Ecology of Being

“Ecology of Being” will be featured in Canada in summer 2020 at Toronto Summer Music, Ottawa International Chamber Music Festival, Stratford Summer Music, Tuckamore Festival and Musique Royale.  Eco poetry by Shannon Webb-Campbell as well as short personal reflections by Dahn and Steeves will act as interludes between 50 minutes of new music in this program. The program has the flexibility to allow for a cameo short speech by local scientist or environmentalist.

Ecology of Being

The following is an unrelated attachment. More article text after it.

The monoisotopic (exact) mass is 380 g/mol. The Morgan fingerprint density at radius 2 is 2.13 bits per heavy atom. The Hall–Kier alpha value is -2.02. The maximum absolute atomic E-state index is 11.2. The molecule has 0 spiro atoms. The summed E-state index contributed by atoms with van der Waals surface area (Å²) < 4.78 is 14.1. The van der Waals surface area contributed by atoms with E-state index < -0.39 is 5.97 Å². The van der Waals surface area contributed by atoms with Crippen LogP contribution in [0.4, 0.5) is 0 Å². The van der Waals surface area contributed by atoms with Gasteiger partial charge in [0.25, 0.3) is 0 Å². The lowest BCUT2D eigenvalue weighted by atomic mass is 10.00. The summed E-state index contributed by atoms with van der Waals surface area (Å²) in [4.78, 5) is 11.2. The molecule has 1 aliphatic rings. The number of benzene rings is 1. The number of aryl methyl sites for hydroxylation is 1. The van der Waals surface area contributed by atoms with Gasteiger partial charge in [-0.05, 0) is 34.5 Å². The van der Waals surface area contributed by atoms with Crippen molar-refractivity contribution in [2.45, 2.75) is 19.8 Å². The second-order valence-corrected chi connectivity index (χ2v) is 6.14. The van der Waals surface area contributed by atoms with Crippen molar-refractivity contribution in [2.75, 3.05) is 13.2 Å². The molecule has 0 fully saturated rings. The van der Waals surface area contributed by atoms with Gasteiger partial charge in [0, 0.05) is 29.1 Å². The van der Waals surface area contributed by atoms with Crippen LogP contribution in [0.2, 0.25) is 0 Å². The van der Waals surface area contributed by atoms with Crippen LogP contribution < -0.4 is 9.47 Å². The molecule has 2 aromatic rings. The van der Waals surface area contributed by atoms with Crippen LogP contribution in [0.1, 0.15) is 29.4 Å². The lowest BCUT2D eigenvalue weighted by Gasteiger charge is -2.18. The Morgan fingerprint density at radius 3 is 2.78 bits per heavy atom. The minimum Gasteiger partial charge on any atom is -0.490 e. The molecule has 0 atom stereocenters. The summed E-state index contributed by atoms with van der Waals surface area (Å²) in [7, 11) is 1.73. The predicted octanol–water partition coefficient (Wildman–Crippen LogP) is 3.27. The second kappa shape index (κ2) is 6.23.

Over the coming months with funding through the Canada Council’s New Chapters program, we will embark upon “Ecology of Being” – a project involving five newly commissioned works which will pay homage to the earth, speak to climate change and consider what we may be leaving the next generation.  Through this project it is our hope that we will inspire reflection about the state of our natural world and the part mankind has played in its rapid, alarming, and ominous changes. This project is also about playing tribute to the gloriousness of our earth, celebrating its power and reflecting on our reliance on nature not only for survival but for our resilience and healing.  The composers for Ecology of Being are Dawn Avery, Carmen Braden, Ian Cusson, Melissa Hui and Bekah Simms; eco poems by Shannon Webb-Campbell are a part of Melissa’s work. (Thanks goes to Shannon for allowing us to use “Ecology of Being” (the title of one of her poems) as the name for the project as a whole.) We invite you to click on the Ecology of Being tab for photos, videos, thoughts about the project as we learn the works, interview the composers, and contemplate our relationship to our nature world.  You can also follow us on Instagram at http://www.instagram.com/duoconcertante and Facebook at https://www.facebook.com/theduoconcertante/.  Please use #EOB to share your own thoughts and photos as well as a chance to be featured.